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BellaOnline's Children with Special Needs Editor


Amazon Kindle Wireless Reading Device

Parents of children with chronic health conditions, physical and developmental disabilities or other special needs have shown an interest in the Amazon Kindle wireless reader as a way to stay in touch with the world while spending long hours in waiting rooms or hospital lobbies, therapist offices, camped out in parking lots waiting for children occupied nearby in education programs, sports or recreation activities - or just trying to relax before rare opportunities for sleep.

Current newspapers, magazines, internet content, books and other materials can be downloaded wirelessly to your rather expensive but attractive Kindle, and are read comfortably through a technology that mimics paper. The rather humble little electronic marvel is lighter than many paperbacks but can hold content equal to more than two hundred books. This will be an amazing tech tool for students or commuters who are not able to manage heavy books.

Kindle books can be read to children and teens who benefit from the comfort and distraction of stories during medical treatments and recovery from serious illness or surgery. Like other books and reading materials Kindle downloads also help engage brothers and sisters who may otherwise be left at loose ends while they are waiting with parents through a therapy session or treatment.

Parents often report feeling out of touch with the rest of the world during periods of their children's hospitalizations, but the availability of newspaper downloads, internet blogs and mainstream magazines may not be as attractive as browsing through available titles or wikipedia entries that relate to their children's diagnosis or treatment. WORD documents and pictures can be emailed wirelessly to the Kindle, too.

Sleepless nights often pass too slowly without a book on the nightstand or in the hospital emergency bag. The feature that allows first chapters of books to be downloaded at no cost is intriguing - parents can search out titles and read a bit on the Kindle even if they prefer to pick them up at used book stores or their local public library. Using the Amazon / Kindle search with the word 'disability' I found Chicken Soup for the Soul - Children with Special Needs and Reflections from a Different Journey - What Adults with Disabilities Wish All Parents Knew; using the search term 'children' I found many more titles relevant to families raising children with special needs.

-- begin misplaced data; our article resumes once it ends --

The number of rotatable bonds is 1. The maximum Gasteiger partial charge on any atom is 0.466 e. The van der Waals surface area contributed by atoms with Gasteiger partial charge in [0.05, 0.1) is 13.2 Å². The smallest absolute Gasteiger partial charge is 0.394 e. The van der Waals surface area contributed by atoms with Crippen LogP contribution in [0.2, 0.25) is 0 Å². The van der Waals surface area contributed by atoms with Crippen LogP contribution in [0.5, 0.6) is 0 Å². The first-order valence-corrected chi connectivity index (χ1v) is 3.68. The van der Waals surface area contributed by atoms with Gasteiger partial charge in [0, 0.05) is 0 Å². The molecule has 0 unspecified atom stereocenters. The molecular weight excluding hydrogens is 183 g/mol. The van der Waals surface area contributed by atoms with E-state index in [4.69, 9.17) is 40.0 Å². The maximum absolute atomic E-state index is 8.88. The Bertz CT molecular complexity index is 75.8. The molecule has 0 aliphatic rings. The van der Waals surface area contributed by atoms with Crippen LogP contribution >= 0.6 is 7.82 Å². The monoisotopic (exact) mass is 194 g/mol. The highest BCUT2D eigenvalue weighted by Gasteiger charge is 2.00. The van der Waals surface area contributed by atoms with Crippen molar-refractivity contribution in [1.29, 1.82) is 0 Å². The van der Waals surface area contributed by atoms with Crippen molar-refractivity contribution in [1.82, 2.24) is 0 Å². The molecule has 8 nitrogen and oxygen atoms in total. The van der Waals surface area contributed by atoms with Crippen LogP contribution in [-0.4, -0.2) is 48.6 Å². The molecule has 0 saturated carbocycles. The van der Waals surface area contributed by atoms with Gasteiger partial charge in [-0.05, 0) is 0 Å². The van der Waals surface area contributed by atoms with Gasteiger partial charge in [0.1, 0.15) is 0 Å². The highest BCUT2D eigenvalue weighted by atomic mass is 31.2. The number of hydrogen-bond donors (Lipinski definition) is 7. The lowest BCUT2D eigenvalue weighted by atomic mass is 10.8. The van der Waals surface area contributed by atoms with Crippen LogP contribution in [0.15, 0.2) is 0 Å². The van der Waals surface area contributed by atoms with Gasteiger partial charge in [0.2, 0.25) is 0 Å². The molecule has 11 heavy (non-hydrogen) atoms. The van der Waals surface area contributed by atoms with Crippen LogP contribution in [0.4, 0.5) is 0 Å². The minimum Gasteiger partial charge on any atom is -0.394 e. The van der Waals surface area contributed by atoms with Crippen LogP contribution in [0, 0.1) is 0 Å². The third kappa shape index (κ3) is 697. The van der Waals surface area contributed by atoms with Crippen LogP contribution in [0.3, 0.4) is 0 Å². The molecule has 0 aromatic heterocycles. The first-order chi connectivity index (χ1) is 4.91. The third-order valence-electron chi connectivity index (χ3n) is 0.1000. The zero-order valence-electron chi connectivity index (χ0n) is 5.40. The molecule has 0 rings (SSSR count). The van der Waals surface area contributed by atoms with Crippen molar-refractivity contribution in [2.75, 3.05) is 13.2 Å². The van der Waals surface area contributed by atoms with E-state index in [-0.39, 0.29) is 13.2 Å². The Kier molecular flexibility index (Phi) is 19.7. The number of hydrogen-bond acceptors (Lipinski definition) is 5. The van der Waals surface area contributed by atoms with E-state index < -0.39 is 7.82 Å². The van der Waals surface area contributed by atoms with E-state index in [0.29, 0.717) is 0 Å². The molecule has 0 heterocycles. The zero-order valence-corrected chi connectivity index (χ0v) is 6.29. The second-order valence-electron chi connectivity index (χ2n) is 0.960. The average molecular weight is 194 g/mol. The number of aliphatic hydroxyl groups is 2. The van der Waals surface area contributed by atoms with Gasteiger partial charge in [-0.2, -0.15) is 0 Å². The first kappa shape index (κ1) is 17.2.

The Kindle electronic reader is expensive enough for most families to think twice about investing in the first version of a product that seems destined to be followed by newer generations with more refined features or more moderately priced options. That being said, it seems like an ideal device for supporting families in crisis, for recreational reading, maintaining mental health and establishing real connections to the mainstream world during times when we can't carry enough support along with us. It's a fascinating item for those who love books and want to pass along a love of reading to their children.

The Kindle 2, set to be released late in February 2009, offers features including text to speech, longer battery life and expanded memory, and is lighter and thinner than the original. It will be possible to purchase the original Kindle at reduced prices from those who upgrade to the Kindle 2, unless Amazon offers a generous trade in offer. Enjoy!

Read advertised features and user reviews (scroll way down!) for the Kindle by clicking here to (slightly) support the Special Needs Children webpage.

Kindle 2: Amazon's New Wireless Reading Device (Latest Generation)

Amazon Kindle DX - 9.7" Screen Wireless Reading Device

Radical Pedagogy
Literacy and Down Syndrome

I recently purchased a Kindle 2
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Boardmaker and PECS Communication Alternatives
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Amazon Kindle and Childhood Disability
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Content copyright © 2018 by Pamela Wilson. All rights reserved.
This content was written by Pamela Wilson. If you wish to use this content in any manner, you need written permission. Contact Pamela Wilson for details.


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